by Bobbin Wages
Product names attract consumers, especially in the craft beer market, says assistant professor Cameron Verhaal. However, what microbrewery enthusiasts expect from their beer expands far beyond clever names and even tasty flavors.In an episode of the sketch comedy television series Portlandia, a couple dining at a restaurant probes their waitress on the history of the chicken they soon will eat, including its breed, former diet, personality and name: Colin. They even visit the farm where Colin was raised prior to finally placing their order. Despite the episode’s satirical nature, consumers who care about the source of products they purchase comprise considerable market share. (According to the Brewers Association, “craft brewers are doing better than ever – reaching 11 percent of market share for volume of beer sold in America in 2014.”) Cameron Verhaal, an assistant professor of managerial sciences at the J. Mack Robinson College of Business at Georgia State University, contends that their numbers will continue to grow and that businesses, even large ones, should take heed.
Verhaal’s research focuses on how craft-based industries such as organic food, high-end coffee, and microbreweries can maintain authentic identities while gaining mass market appeal – a balance that is difficult to manage since national distribution can turn off customers who seek out exclusive, local goods. “What’s interesting is this paradox,” Verhaal explains. “These industries are predicated on the idea of being small and artisanal, and their success is undermining their ability to project a coherent identity that they really are small and artisanal.”
Verhaal is particularly interested in craft beer, a niche that has risen in popularity and begun to compete with big players like Budweiser and MillerCoors. Verhaal suggests that in the craft beer industry, a product’s taste is less important than one might think; after all, during blind tastings, consumers and self-professed aficionados cannot distinguish between brews that are produced on a small or massive scale. Beyond flavor, craft beer enthusiasts care about whether the morals a brand stands for align with their lifestyle and, often, clash with mainstream culture. “It’s not necessarily about the product,” Verhaal elaborates. “Products are the conduit through which brands create a dialogue and build a relationship with customers.”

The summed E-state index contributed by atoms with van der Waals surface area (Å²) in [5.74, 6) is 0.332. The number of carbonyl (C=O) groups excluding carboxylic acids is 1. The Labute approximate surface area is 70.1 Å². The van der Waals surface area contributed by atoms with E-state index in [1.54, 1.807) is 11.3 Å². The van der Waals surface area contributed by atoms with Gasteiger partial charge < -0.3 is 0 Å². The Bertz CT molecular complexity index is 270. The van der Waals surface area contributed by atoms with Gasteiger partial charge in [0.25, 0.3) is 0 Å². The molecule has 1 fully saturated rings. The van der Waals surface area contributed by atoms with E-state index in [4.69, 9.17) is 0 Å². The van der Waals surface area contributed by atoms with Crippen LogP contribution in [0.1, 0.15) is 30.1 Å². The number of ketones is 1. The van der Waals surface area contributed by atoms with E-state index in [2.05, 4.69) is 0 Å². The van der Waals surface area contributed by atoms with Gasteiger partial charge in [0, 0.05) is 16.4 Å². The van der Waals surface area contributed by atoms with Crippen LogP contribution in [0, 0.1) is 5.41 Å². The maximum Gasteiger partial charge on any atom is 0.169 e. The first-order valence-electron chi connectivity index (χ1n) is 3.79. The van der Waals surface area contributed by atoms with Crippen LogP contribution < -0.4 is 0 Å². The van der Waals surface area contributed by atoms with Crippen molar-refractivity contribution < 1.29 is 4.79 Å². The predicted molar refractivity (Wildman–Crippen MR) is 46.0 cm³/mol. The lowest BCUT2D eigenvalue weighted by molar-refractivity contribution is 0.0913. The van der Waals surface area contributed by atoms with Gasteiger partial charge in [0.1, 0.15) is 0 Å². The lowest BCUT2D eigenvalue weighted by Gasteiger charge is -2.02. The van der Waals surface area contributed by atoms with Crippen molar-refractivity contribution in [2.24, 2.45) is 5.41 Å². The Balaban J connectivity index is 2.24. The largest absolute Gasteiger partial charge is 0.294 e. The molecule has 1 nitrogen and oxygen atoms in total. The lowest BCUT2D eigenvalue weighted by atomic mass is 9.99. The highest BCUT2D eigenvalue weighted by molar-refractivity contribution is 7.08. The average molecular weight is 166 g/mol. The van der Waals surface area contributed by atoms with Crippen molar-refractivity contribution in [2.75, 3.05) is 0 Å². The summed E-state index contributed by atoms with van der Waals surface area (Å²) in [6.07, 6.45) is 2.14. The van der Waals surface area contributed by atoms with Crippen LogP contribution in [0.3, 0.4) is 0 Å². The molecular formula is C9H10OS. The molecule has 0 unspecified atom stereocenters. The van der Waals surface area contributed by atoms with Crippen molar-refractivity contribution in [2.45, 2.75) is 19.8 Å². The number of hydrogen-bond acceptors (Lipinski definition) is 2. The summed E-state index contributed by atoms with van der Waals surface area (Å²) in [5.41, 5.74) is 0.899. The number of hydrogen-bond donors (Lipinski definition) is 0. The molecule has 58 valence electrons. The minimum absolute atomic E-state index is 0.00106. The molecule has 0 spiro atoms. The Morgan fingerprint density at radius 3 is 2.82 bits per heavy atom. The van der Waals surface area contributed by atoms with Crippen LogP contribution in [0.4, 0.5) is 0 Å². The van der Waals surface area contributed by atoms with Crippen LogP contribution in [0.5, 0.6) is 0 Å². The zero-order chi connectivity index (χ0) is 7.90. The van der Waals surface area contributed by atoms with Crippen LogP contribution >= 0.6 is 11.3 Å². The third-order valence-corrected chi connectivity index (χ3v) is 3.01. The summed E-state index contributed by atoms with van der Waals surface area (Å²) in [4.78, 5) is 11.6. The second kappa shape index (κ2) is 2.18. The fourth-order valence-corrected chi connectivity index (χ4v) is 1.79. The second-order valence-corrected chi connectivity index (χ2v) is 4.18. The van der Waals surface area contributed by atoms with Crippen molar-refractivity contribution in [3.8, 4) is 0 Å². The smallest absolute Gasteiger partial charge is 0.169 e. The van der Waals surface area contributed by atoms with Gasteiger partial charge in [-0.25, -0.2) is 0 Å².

How can a single bottle of beer project a set of values to consumers? One of the most powerful mechanisms that organizations use to connect goods with entire lifestyles is product naming. However, even though buyers associate titles like Bell’s Two Hearted, Smuttynose Finestkind, and Revolution Anti-Hero with counterculture on a psychological level, those words only go so far. “A name is a simple, relatively cheap way of communicating that you’re authentic,” Verhaal says. “But being in the industry for 20 years, having an impeccable reputation, and earning awards are what win out at the end of the day.”
In reaction to microbreweries’ success, mainstream beer producer MillerCoors launched Blue Moon Belgian White in 1995, and printed “Blue Moon Brewing Co.” on the label to further its guise as a craft brewer. The facade not only enraged consumers but also prompted the Confederation of Belgian Brewers (CBB) to sue MillerCoors because of what CBB called misleading packaging. (“Belgian White” implies the product was produced in Belgium when in fact it is American-made.) In addition to inviting a lawsuit that ended in a private settlement and label change, MillerCoors’ attempt to take over some of the microbrewery market share backfired and introduced its customers to craft beer. “It was sort of a gateway,” Verhaal chuckles.
As microbreweries reach broader audiences, hipsters who take pride in supporting the “shop local” movement might equate that success with selling out. Some microbreweries respond by pushing the envelope with off-the-wall flavors or adopting the nanobrewery concept: producing no more than one batch during each production cycle. Other small-scale breweries simply don’t care. “They say they’re still staying true to craft characteristics and can’t make everyone happy,” Verhaal says.
Microbreweries and other craft artisans are tasked with reaching consumers through a wall of marketing noise, and at times their differentiating factors seem like farce. For example, Teavana’s Silver Needle white tea is harvested by hand only two days each year, while Kopi Luwak coffee is collected from animal feces as part of its production process. How far will companies go before their efforts to distinguish themselves become meaningless? “At some point it will lose its effect,” Verhaal predicts. “Organizations that are able to cut through all of it, send a simple message, and stay true to that message ultimately will be successful.”